Now, I don't want to go bashing Charles Nagy. Nagy may not have been Clemens, but it is worth noting that Nagy was a very solid pitcher in his career. From 1991-1999, Nagy put up more than 200 innings six times. He had an ERA+ over 130 three times and was over 100 four more.

But to a ten-year-old Indians fan, what mattered is that he was our ACE. He was only 25 and with Sandy Alomar, Albert Belle, Carlos Baerga, Paul Sorrento, Kenny Lofton, and Jim Thome, he was part of a core offering hope for a team that hadn't had success in 38 years.

And so I wanted to go see what our ace could do against THE ace. In retrospect, it seems kind of silly. No one, even in 1992, was clamoring for a showdown between Nagy and Clemens.

But I was.

My parents relented (this is how I know I was not in school - never would have happened on a school night) and we went down to old Municipal Stadium. At this point in Indians history, we were still in the era of wandering up to the box office and getting whatever tickets you wanted because NO one went to those games. So we showed up no earlier than ten to seven, and probably even closer to opening pitch, and bought tickets. Directly behind home plate.

This is, again, where my recollection and reality don't seem perfectly aligned. I remember two aces - two giants of the pitching world - going head-to-head, matching each other pitch-for-pitch. I remember a pitcher's duel unlike any other.

And that was half right. Both pitchers went 8 innings. Both pitchers K'd 9. Clemens threw 121 pitches, 77 for strikes. Nagy found the zone with 86 of 138 pitches.

But that is where the pitcher's duel ends. Nagy and Clemens gave up 8 hits each and Nagy walked 3 (Clemens only walked 1). And Nagy gave up 4 ER to Clemens' 2. Nagy happened to bunch his walks in the bottom of the 5th (walked two and then intentionally walked Wade Boggs to load the bases with two outs) and the Sox made him pay with back-to-back-to-back singles, driving in all four runs over the course of three hitters. Clemens gave one back in the bottom of that inning on a sac fly and Glenallen Hill (who used to CRUSH the ball) added a HR in the bottom of the 8th, but the four from the 5th held up and the Sox won.

Neither team was particularly good at that point. Actually, both teams were downright bad, a far cry from the Sox and Indians teams that would play until the wee hours of the night in a 1995 Division Series game, and continue to meet in the playoffs multiple times in the '90s and '00s. And the game, as you can see, was not that great a game. But it stuck with me.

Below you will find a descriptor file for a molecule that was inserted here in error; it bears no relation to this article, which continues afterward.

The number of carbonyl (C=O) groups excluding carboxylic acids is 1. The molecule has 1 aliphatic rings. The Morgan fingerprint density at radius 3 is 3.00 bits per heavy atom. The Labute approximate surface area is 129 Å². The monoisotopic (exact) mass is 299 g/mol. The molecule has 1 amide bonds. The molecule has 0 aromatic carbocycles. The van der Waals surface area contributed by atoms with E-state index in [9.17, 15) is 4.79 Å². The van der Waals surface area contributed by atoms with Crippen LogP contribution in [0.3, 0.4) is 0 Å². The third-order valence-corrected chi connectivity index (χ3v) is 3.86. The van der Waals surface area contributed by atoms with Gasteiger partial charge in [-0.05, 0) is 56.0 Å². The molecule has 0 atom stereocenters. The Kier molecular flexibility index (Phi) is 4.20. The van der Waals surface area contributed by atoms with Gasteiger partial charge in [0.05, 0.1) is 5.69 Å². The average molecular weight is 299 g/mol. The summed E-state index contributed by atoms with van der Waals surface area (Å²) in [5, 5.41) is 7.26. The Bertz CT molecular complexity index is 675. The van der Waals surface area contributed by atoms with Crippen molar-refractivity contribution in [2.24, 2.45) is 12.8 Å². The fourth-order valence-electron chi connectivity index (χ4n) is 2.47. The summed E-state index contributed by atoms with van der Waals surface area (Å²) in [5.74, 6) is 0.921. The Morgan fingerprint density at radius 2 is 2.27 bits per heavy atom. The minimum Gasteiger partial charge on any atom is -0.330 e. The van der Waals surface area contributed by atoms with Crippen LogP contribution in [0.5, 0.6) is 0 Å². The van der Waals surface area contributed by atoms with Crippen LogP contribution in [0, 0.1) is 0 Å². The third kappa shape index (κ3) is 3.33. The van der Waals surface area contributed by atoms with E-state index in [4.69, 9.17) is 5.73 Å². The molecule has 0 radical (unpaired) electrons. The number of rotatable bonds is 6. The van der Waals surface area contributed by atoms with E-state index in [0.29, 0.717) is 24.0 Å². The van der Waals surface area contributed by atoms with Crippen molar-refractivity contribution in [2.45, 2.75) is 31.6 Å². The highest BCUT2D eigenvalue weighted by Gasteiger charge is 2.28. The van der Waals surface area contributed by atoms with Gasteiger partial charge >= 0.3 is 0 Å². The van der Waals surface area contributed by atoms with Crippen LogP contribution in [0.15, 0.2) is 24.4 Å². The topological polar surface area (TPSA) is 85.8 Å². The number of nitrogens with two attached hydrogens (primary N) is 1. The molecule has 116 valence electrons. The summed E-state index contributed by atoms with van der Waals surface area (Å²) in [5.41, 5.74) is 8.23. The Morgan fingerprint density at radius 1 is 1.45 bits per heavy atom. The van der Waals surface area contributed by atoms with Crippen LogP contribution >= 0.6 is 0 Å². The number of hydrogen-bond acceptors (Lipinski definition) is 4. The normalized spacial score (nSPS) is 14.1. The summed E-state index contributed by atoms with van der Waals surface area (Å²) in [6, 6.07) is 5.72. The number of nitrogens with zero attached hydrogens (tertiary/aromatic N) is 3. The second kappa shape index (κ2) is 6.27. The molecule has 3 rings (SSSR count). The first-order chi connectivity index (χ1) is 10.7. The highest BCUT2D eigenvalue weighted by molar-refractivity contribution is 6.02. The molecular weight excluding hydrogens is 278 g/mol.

I've had a lot of other baseball memories over the years, thanks in large part to the powerful Indians teams that grew out of that young team in '92. Manny Ramirez absolutely crushing a Dennis Eckersley pitch for a game winning grand slam comes to mind (mostly due to Eck clearly mouthing "wow" as he walked off the field). Tony Pena's walk-off in game one of the 1995 Division Series at some ungodly hour in the morning. Kenny Lofton coming around from second on a wild pitch (passed ball?) with Randy Johnson on the mound in the ALCS that year. Omar Vizquel whiffing on a suicide squeeze which somehow resulted in a huge run against the Orioles in the 1997 playoffs.

And, as with any Cleveland fan, not all of those memories are quite so sweet - Charles Nagy coming oh-so-close to fielding Edger Renteria's chopper in game 7 of the '97 World Series. Lofton holding at third against Boston in 2007. Everything that Jaret Wright did after teasing us in 1997.

But one August night in 1992, as a ten-year-old, I went to a decrepit old stadium to see a legend match up with a completely league average pitcher, saw a pretty typical Major League game between two rotten teams far out of the playoff chase, and fell in love with the game.